Meteor may have lit up the night sky - Astronomers search for answers after sonic boom.
It's now confirmed: the loud boom and flash of light many people spotted Tuesday evening from Montreal as far west as Ottawa was a meteor entering the earth's atmosphere. Researchers at the University of Western Ontario said the rock from space passed over Montreal at around 8 p.m. from north to south. They were able to confirm the phenomenon by sounds from shock waves picked up by acoustic ground sensors around Montreal and upper New York state. NASA's Meteor Environment Office had been searching for footage of a meteor captured by its cameras, but cameras were obscured by thick clouds.

Geologist Richard Herd, a retired curator of the National Meteorite Collection for the federal government, said all indications suggested it was a meteoroid. That's a rock from space that passes through the Earth's atmosphere.

"It came in very rapidly...and so that's indicative. There was some ballistic shock from this thing, which is typical even of a small object," Herd said.

Comment: News coverage of the event, courtesy of Global Toronto:




Fireball 3

Canadian eyewitness captures photos of "a really big, big rock engulfed in flames", but 'the experts' say it was just a jet contrail over Yellowknife, Northwest Territories

Image
Earlier this week, CBC acquired some photos of what appeared to be a fireball or meteor above Yellowknife.

Mathieu Brouillard took the photos Monday morning at about 10 a.m. He says he and other onlookers watched what appeared to be a fireball make its way along the horizon and fade away.

"Once I took some pictures then it really got their attention because you were able to see them on the camera how it's not a plane, it's definitely a rock of some sort just engulfed in flames," he said. "A really big, big rock engulfed in flames. Definitely hot."

CBC showed the photos to experts on meteors.

Alan Hildebrand is an associate professor of geology and geophysics at the University of Calgary and the co-ordinator of Canada's fireball reporting centre.

Comment: Hang on a second; on the one hand this 'expert' tells us this was not a fireball, but then he states that the small remote town of Yellowknife "could witness several fireballs every year"?!

What's it gonna be?! Talk about double-speak!

We're siding with the people on this one - it was probably yet another fireball.


Fireball 5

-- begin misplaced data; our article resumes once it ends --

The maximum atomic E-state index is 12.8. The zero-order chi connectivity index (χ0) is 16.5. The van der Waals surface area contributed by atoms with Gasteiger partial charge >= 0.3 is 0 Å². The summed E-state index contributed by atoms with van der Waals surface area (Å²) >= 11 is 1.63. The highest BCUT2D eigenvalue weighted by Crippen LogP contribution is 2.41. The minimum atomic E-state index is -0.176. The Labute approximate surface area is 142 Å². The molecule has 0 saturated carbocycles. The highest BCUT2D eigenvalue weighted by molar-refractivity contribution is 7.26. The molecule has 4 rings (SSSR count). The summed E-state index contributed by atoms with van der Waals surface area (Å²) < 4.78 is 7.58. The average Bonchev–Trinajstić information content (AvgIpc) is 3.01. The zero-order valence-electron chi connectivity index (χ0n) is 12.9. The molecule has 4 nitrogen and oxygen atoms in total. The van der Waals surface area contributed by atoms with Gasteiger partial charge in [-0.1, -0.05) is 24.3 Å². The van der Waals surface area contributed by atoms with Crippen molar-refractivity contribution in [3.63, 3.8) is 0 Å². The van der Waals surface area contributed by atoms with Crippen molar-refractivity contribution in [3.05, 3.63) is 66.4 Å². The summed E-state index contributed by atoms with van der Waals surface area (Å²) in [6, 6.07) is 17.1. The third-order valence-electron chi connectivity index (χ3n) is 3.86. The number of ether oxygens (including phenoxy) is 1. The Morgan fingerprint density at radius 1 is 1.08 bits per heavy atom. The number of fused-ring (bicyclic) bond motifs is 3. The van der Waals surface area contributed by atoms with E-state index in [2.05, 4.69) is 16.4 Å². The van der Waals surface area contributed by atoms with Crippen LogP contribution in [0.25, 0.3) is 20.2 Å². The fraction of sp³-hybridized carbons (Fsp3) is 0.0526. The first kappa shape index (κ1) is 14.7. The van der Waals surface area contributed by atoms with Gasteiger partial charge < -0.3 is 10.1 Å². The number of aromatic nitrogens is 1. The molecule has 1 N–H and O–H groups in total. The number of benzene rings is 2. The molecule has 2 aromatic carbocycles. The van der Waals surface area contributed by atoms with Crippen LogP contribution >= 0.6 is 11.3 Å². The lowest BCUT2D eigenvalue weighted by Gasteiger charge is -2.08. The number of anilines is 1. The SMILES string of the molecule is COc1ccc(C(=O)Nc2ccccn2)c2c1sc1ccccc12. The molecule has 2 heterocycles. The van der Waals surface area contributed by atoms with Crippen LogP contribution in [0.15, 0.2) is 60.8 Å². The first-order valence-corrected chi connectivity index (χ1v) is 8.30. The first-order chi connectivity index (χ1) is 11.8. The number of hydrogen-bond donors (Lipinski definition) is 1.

Bright, multi-colored fireball streaks slowly across Colorado night sky

Viewers called and emailed 9NEWS to report seeing a bright and colorful light in the sky Wednesday night.

Many said they saw the streak of light around 9pm and described it as moving slower than most shooting stars.

They also described colors of green, orange and yellow associated with the light. 9NEWS received reports from Denver, Aurora, Greeley and other locations in the state.

An astronomy and physics professor with Metropolitan State University, Dr. Kamran Sahami, said the green color suggests a meteorite made up of rock, possibly a metal such as nickel.

9NEWS has not confirmed the exact source of the light.

Fireball 5

'Massive explosion' in North San Diego county still a mystery

Carlsbad - Did your house shake on Sunday afternoon? You weren't alone. The cause of the loud boom and ground tremors felt and heard citywide on Sunday remains a mystery.

Theories about everything from oil rig explosions to shotgun blasts have been proposed, but city and county officials say they have no explanation as to what rattled windows and frightened animals just before 5 p.m. Sunday.

Many assumed the noise was the result of a sonic boom by military aircraft flying out of Holloman Air Force Base, but the base wasn't conducting any flights that day, said Holloman's Elah Murray.

"We stopped night flying on the 22nd of November," Murray said.

Tacy Farmer said that she was sitting in the living room of her home on North Lake Street Sunday when she and her daughter felt the boom resonate through the house.

"We all kind of paused and looked at each other, wondering 'did you feel that'," Farmer said.

"The whole house trembled and the windows shook," she said.

Residents across the city felt a similar phenomenon.

Comment: For the probable answer, look no further than the Fire in the Sky section of SOTT.net.


Fireball 4

Big explosion in Jackson, Indiana, 'a mystery'

The cause of a boom--a pretty darn loud BOOM--heard Saturday night at least as far west as Sand Creek, and at least as far east as Westville, remains unknown.

One Chesterton Tribune reader reported that the boom, sounding like a "loud explosion," occurred around 10 p.m. and "rumbled houses for five seconds." A Duneland firefighter, meanwhile, reported that it also activated car alarms.

Tom Shapen, assistant chief of the Liberty Township Volunteer Fire Department, met Westville Fire Chief Sean Jacks at the scene--to the extent that there was any scene at all. Together, Shapen told the Tribune, he and Jacks conducted a search of their two jurisdictions but were unable to find any sign of an explosion or any indication of what the boom might have been or what might have caused it.

"It remains undetermined," Shapen said.

Porter County Sheriff's Police officers also responded, Sheriff Dave Lain said, and similarly turned up nothing. "No damage, no isolation even of where exactly it occurred."

Lain's best guess: "Some sort of a firework." If so, a very loud one.

Comment: SOTT.net's best guess: yet another overhead meteor explosion.